The PCM 1.0 (1.1 Mbps) sound mix is very typical for a low budget film of its era. Dialogue, music (by Gerald Fried), and sound effects are blended together in the single track with sound that lacks great resonance but is certainly adequate for the story being told. Dialogue is clear (except with the very thick accent of actor Kola Kwariani who is sometimes difficult to discern through no fault of the recording). There is some slightly scratchy hiss that makes itself known from time to time, but it’s not a major problem.
Producer James B. Harris is interviewed in a 21 ¼-minute video piece taped in 2010. He talks about his years of working with Stanley Kubrick and specifically mentions the small budget, the problems with production, casting, and the tight 24-day shooting schedule in this featurette presented in 1080p.
A 1984 television interview with Sterling Hayden for a French television program runs for 23 ¾ minutes. Hayden talks about his early life, his debut film Virginia, his return from World War II to his work in such films as The Asphalt Jungle, Johnny Guitar, The Killing, and Dr. Strangelove. He also talks about his shameful participation in the HUAC investigations in which he named names, a part of his career for which he makes no excuses and takes full blame. This 1080i interview is one of the disc’s most compelling extras.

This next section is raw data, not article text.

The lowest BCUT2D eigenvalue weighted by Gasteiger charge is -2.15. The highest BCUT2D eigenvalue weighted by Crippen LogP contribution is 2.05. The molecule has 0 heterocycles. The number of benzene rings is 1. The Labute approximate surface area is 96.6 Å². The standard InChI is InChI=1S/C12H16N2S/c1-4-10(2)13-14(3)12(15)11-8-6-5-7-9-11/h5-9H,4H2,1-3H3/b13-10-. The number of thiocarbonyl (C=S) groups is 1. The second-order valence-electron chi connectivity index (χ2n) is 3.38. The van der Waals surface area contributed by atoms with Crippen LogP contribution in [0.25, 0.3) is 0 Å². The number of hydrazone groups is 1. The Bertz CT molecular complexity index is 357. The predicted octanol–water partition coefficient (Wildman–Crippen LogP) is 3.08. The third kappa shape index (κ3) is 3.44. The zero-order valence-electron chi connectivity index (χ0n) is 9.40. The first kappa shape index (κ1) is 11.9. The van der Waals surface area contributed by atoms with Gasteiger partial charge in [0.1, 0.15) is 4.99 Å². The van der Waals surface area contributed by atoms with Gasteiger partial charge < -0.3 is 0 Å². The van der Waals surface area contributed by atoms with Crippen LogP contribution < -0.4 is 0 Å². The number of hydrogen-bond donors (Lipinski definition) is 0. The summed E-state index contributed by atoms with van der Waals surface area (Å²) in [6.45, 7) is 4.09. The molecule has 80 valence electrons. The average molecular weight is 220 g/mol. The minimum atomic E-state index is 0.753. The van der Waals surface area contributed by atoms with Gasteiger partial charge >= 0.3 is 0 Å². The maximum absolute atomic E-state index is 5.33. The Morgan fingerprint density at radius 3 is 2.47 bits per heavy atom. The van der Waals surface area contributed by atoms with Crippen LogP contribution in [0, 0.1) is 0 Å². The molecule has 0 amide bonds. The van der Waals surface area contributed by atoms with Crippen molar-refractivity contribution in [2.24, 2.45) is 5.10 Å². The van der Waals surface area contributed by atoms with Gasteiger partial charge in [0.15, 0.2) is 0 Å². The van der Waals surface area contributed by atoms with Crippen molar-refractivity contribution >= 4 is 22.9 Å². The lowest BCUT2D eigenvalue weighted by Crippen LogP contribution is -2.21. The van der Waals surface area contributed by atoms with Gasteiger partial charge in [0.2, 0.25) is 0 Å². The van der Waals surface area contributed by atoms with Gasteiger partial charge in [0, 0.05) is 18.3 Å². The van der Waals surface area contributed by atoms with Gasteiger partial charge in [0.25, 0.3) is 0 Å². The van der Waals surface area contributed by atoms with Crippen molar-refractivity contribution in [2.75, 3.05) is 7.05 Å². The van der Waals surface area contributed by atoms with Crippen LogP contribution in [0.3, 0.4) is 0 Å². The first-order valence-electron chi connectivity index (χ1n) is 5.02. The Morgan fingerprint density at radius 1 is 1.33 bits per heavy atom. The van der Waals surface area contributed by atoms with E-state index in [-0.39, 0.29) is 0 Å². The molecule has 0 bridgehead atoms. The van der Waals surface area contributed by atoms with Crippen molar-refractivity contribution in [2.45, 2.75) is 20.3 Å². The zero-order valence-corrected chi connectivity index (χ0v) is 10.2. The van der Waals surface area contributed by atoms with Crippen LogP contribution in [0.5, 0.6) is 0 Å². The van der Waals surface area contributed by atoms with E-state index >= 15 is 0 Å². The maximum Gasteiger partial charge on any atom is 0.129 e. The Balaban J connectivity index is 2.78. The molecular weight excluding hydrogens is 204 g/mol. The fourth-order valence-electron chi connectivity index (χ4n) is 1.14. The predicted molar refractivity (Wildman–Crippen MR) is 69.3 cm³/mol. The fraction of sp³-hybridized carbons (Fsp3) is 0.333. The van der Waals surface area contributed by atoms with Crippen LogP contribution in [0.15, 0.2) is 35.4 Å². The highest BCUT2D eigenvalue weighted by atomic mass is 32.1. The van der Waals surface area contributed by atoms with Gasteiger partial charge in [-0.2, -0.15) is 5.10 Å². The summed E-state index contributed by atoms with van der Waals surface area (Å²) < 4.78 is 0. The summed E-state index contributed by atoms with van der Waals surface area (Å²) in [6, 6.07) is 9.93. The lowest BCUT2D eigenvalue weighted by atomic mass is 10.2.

Author Jon Polito discusses writer Jim Thompson’s career, not just his work on The Killing but his four-year collaboration with Kubrick on two films that made it to the screen and two others that didn’t. This 18 ¾-minute piece is in 1080p.
The film’s theatrical trailer runs for 1 ¾ minutes in 1080p.
Stanley Kubrick’s Killer’s Kiss, his second film, is presented on the disc and has its own menu of extras and its own chapter listing. The film is presented in 1080p and Dolby Digital 1.0 sound. Telling the 67 ¼-minute story of an over-the-hill boxer’s involvement with a dance hall girl also being sought after by her much older, sleazy boss, Kubrick’s cinematic infancy nevertheless presents several thrilling set pieces: a boxing match that had the budget been bigger could have equaled the terrific fight scenes in such contemporary boxing films as Champion and The Set-Up, a wonderfully evocative chase across the rooftops of New York, and an equally funny and exciting showdown in a mannequin storeroom as the two men fight for survival. The film has never looked quite as sharp and detailed as it does in this bonus feature.
- Critic Geoffrey O’Brien offers an effusive video critique of Kubrick’s film in this 9 ¼-minute piece in 1080p.
- The film’s theatrical trailer (which appears to have had its opening and closing credits removed) runs for 1 ¾ minutes in 1080i.
The Criterion Blu-rays include a maneuvering tool called “Timeline” which can be pulled up from the menu or by pushing the red button on the remote. It shows you your progress on the disc and the title of the chapter you’re now in. Additionally, two other buttons on the remote can place or remove bookmarks if you decide to stop viewing before reaching the end of the film or want to mark specific places for later reference.
4.5/5 (not an average)
The early brilliance of director Stanley Kubrick is on full display in his monumental film noir The Killing. Boasting a trove of quality bonus features and a superb video encode, The Killing is a don’t-miss release from Criterion. Highest Recommendation!